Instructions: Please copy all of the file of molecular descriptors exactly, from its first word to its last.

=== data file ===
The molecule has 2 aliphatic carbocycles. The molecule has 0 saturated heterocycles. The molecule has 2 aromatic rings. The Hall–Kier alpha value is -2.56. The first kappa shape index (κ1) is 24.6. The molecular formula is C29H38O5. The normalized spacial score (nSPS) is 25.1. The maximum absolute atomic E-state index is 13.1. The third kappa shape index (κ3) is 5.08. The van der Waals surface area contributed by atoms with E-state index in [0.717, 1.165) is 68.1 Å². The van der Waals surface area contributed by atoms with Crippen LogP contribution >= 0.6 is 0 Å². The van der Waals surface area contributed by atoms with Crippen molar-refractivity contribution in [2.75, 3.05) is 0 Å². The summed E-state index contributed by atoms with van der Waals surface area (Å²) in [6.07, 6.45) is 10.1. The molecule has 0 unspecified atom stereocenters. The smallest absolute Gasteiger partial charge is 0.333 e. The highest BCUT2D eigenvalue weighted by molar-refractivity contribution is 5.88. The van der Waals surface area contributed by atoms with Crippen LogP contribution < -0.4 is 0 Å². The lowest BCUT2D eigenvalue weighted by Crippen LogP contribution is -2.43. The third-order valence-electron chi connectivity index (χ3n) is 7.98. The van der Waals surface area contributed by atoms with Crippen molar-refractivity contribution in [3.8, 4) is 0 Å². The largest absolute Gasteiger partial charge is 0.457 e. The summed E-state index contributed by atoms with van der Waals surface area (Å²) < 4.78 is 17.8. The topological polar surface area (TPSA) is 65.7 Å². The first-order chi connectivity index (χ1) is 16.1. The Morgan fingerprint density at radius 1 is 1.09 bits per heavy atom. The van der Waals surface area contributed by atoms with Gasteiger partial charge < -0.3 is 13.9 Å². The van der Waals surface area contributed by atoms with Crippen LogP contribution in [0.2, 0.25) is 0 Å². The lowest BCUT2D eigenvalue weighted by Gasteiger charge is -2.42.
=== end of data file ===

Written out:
The molecule has 2 aliphatic carbocycles. The molecule has 0 saturated heterocycles. The molecule has 2 aromatic rings. The Hall–Kier alpha value is -2.56. The first kappa shape index (κ1) is 24.6. The molecular formula is C29H38O5. The normalized spacial score (nSPS) is 25.1. The maximum absolute atomic E-state index is 13.1. The third kappa shape index (κ3) is 5.08. The van der Waals surface area contributed by atoms with E-state index in [0.717, 1.165) is 68.1 Å². The van der Waals surface area contributed by atoms with Crippen LogP contribution >= 0.6 is 0 Å². The van der Waals surface area contributed by atoms with Crippen molar-refractivity contribution in [2.75, 3.05) is 0 Å². The summed E-state index contributed by atoms with van der Waals surface area (Å²) in [6.07, 6.45) is 10.1. The molecule has 0 unspecified atom stereocenters. The smallest absolute Gasteiger partial charge is 0.333 e. The highest BCUT2D eigenvalue weighted by molar-refractivity contribution is 5.88. The van der Waals surface area contributed by atoms with Crippen LogP contribution < -0.4 is 0 Å². The lowest BCUT2D eigenvalue weighted by Crippen LogP contribution is -2.43. The third-order valence-electron chi connectivity index (χ3n) is 7.98. The van der Waals surface area contributed by atoms with Crippen molar-refractivity contribution in [3.8, 4) is 0 Å². The largest absolute Gasteiger partial charge is 0.457 e. The summed E-state index contributed by atoms with van der Waals surface area (Å²) < 4.78 is 17.8. The topological polar surface area (TPSA) is 65.7 Å². The first-order chi connectivity index (χ1) is 16.1. The Morgan fingerprint density at radius 1 is 1.09 bits per heavy atom. The van der Waals surface area contributed by atoms with Gasteiger partial charge < -0.3 is 13.9 Å². The van der Waals surface area contributed by atoms with Crippen LogP contribution in [0.2, 0.25) is 0 Å². The lowest BCUT2D eigenvalue weighted by Gasteiger charge is -2.42.